Go ask this to the persons that wrote this rule, my authority here is nearly infinite but does extand into the lofty realms of R&S.
To close the debate (for me at least and on the amabilities front), there is ALWAYS a certain percentage of new contributors that can't accept our rules, can't accept a "No" or a "Wait" or an "Ask First" and that think that, on the ground that they are volunteers, everything that they submit is to be accepted immediately and without discussion. They usually spend more time making a fuss, crying and filling the wiki pages than contributing to our project. Having moderated more contributors' submissions than everyone else here and being frequently the one that deal with the first submissions, I'm quite used to play the target. Hauck 03:15, 12 April 2018 (EDT)

--HauckLet's get the sequence of events correct:

  1. I suggested a change.
  2. You said, "Tell the PV"
  3. I said, that's silly in this case; while at the same time I contacted the PV.
  4. The PV agreed with my proposed change.
  5. You inserted yourself into the discussion, with a silly interpretation of a standard. At the same time you chastised me for not following the policy of contacting the PV which I had just followed, see (3.) above.
  6. I questioned the standard that you used to trump the PV and my agreement, as your interpretation will certainly mess up the data if universally applied.
  7. Once again, you chastise me for not following the contact the PV policy...see (3.) above.

Could it be you're feeling like a "target" based on what you're putting out there? I've contributed thousands of edits to a few favorite wikis. As moderators go, you provide a unique experience.MartinStever

To clarify: the "R&S" mentioned above stands for the Rules and standards discussions page. Please keep in mind that we, moderators, do not come up with data entry rules independently. We merely apply agreed upon rules and policies. If you would like to propose a change to the rules, it can be done on the Rules and standards discussions page. If, on the other hand, you believe that a moderator is not interpreting a rule correctly, please post on ISFDB:Moderator noticeboard where other moderators will be able to review the issue. Ahasuerus 12:04, 12 April 2018 (EDT)

--Ahasuerus Thank you for these links and explanation. As a new contributor, I find the directions clear and helpful, where it wouldn't be all that easy to figure out without the guidance.MartinStever

The Dark Angel

Hello, and thanks for the update! However, I removed the publication series: most new editors are confused by the two types of series: 1) title series (where your suggestion belongs) and 2) publication series (a series that usually is used by one publisher only, like this one). Thanks, Stonecreek 02:17, 15 April 2018 (EDT)

Stonecreek Thank you. I'm concerned I've made some mistake that is leading to a problem with data integration. When I look at the story "The Dark Angel" as an example, it seems like the Dark Angel story in this book is not being pulled into the previous appearances of this same story. Any suggestions?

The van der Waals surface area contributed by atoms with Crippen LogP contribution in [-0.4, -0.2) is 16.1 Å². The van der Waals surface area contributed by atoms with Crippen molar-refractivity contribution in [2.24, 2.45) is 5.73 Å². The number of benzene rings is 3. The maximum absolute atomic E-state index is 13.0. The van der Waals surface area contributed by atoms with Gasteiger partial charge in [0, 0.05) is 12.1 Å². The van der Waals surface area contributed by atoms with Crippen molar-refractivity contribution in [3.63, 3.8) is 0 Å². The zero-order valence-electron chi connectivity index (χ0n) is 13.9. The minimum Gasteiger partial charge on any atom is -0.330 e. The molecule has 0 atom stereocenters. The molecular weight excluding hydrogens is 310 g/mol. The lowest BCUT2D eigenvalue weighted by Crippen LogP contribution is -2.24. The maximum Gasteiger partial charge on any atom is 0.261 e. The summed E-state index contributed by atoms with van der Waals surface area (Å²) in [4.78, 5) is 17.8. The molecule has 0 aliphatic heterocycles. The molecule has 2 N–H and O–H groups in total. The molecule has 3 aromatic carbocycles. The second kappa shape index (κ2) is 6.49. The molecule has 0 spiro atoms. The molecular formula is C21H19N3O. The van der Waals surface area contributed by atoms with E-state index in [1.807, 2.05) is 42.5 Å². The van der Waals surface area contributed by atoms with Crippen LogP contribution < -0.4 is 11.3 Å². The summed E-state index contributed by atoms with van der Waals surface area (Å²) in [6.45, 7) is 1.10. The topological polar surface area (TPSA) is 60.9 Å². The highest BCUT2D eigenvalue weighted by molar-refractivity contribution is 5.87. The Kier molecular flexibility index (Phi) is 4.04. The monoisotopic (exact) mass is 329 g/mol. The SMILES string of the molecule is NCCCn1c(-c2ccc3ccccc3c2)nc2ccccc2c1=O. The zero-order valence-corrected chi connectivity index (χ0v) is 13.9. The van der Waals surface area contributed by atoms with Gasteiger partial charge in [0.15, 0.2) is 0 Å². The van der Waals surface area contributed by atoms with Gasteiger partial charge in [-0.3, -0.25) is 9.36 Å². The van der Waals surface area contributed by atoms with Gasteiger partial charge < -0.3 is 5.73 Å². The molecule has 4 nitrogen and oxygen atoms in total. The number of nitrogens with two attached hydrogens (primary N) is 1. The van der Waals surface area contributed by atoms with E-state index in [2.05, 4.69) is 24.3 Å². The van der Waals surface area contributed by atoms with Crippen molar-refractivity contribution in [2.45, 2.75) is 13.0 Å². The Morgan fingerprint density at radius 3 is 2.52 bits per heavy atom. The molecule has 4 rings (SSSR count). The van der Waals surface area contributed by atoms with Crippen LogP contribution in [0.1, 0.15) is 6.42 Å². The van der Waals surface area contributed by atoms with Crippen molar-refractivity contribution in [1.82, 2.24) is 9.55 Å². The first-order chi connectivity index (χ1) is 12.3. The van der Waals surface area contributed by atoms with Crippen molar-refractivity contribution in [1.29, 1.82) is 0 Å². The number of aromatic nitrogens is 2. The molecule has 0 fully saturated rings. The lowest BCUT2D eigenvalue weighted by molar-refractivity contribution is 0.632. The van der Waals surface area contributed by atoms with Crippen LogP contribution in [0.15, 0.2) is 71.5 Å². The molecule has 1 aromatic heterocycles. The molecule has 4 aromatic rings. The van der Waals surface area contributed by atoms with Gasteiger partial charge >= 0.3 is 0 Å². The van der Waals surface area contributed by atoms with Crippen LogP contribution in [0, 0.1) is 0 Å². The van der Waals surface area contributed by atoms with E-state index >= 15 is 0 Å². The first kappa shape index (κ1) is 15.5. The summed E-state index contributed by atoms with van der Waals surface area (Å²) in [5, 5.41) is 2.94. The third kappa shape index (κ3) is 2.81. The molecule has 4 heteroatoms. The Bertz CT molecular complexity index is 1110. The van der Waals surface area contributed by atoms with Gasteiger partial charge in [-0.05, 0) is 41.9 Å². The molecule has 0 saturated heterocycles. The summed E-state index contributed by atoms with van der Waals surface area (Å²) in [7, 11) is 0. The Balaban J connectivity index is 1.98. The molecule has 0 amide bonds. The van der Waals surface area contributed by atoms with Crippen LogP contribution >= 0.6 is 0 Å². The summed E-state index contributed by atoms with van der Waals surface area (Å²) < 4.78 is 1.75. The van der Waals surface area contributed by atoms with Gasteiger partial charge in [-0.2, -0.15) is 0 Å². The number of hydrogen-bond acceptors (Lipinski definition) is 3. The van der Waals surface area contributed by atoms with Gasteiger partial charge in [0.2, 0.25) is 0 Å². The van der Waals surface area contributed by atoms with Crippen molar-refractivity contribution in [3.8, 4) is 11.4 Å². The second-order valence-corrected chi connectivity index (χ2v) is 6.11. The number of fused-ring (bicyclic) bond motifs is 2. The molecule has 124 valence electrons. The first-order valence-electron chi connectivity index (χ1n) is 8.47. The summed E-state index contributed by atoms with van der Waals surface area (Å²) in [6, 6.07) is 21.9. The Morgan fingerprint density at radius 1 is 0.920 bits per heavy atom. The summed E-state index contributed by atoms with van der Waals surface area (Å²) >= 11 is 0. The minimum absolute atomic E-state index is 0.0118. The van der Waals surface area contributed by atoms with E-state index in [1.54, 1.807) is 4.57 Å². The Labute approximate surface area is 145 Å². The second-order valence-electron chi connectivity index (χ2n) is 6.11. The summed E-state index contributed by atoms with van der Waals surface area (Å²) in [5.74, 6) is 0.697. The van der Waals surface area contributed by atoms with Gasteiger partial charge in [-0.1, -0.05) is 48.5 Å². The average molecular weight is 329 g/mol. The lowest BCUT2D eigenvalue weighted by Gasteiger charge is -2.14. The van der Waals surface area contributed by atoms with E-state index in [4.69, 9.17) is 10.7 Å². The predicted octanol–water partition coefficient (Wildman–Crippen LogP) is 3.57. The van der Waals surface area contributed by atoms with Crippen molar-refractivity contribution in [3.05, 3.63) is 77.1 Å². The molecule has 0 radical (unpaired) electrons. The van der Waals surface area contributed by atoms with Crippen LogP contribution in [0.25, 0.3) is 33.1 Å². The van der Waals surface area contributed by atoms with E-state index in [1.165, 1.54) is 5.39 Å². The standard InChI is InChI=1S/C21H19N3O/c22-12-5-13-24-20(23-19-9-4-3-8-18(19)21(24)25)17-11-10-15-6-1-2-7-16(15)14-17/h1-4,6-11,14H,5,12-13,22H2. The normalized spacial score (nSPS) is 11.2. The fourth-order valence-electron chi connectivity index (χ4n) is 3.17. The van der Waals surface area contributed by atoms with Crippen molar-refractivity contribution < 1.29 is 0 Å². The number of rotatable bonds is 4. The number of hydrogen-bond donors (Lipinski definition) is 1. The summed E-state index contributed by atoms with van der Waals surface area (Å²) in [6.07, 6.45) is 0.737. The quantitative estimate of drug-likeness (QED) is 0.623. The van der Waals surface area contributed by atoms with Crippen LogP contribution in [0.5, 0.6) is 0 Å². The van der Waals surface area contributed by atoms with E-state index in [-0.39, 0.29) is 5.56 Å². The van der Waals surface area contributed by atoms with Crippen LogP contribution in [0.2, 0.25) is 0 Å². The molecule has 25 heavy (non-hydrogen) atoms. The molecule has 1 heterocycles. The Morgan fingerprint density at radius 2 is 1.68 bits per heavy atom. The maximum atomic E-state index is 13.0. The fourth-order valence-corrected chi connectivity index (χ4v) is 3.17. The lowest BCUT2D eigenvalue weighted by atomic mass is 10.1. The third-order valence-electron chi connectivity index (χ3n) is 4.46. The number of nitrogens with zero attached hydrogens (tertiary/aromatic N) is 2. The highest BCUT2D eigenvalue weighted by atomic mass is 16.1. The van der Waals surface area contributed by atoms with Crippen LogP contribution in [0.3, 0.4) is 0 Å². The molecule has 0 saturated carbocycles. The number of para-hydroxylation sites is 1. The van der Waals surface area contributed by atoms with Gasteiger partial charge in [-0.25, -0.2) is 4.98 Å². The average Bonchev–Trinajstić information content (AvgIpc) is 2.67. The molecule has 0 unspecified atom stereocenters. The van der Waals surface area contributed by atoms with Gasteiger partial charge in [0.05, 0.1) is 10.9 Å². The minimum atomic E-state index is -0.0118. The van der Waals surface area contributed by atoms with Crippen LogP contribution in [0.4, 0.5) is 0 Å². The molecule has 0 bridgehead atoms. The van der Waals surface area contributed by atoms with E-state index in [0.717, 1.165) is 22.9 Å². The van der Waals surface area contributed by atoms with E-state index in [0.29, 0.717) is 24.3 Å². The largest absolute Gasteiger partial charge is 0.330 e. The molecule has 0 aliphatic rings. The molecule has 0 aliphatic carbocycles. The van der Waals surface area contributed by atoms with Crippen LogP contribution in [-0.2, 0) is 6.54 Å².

Well, I didn't saw that problem when editing your update. The system doesn't 'know' that a title has been published previously, so newly entered ones have to be merged (or varianted, if there's a difference in the titling) with existing ones. Now the easiest way is to go to the author's summary page, use the 'Check for Duplicate Titles' tool in the tool bar on the left.
Two other ways to avoid this would be to import titles or clone a publication (but that last option is only meaningful when a publication does exist that has identical contents); for both see the help pages for details.
I hope that helps. Stonecreek 07:19, 15 April 2018 (EDT)
Stonecreek Thanks, I went through and did the linking and added the one variant. It should be a learning experience.MartinStever

Entropy's Bed at Midnight

Hello Martin,

Why are you removing the OCLC number here? It is a valid one (here it is) and the book is OCLC verified which means that it should have an OCLC number as part of the record. Can you clarify your thinking here? Annie 20:25, 20 April 2018 (EDT)

Annie Sorry about that. I was taking the OCLC out of the notes, as I have a copy here and can confirm the quote with the changes in capitalization. I was going to add the OCLC to the external ids field, but hit submit. I figured to enter it as a fix once (if) the submission is approved. MartinStever 20:28, 20 April 2018 (EDT)
No worries. Approved and OCLC readded. Mishaps happen - we all had been guilty of that :) I was making sure that you are not dropping it on purpose. Thanks for the quick answer! Annie 20:32, 20 April 2018 (EDT)

Negative Spaces: Two Talks

Hello again,

Can you confirm that this book is indeed a pamphlet (a lightly bound book)? Is it stapled? I find it useful to always add a note specifying the exact binding of the book in such cases - less likely for the change to be reversed or misunderstood. Annie 20:30, 20 April 2018 (EDT)

Annie Yes, it is stapled. I can update the note.MartinStever 20:33, 20 April 2018 (EDT)
Thanks for the confirmation. Up to you but I would add the note if I were you :) Annie 20:34, 20 April 2018 (EDT)

Moderator Notes

Hello Martin,

Remember the little talk we had on my talk page today about the change in your verified publication? :) In this submision adding a moderator note saying that you are moving the OCLC number and adding a GR number will allow Bob to know what you changed - what he sees is what you see in the record I linked above - so it is not clear what you changed in the notes for example or which of the IDs are new, if any were removed or changed. Thanks for adding the IDs! Annie 01:38, 22 May 2018 (EDT)

Lovecraft: A Study in the Fantastic

Hello Martin, One small correction - when an author has a more than one initial, we add a space after the first dot - thus S. T. Joshi (I suspect that you were wondering why he appears as a new author) :)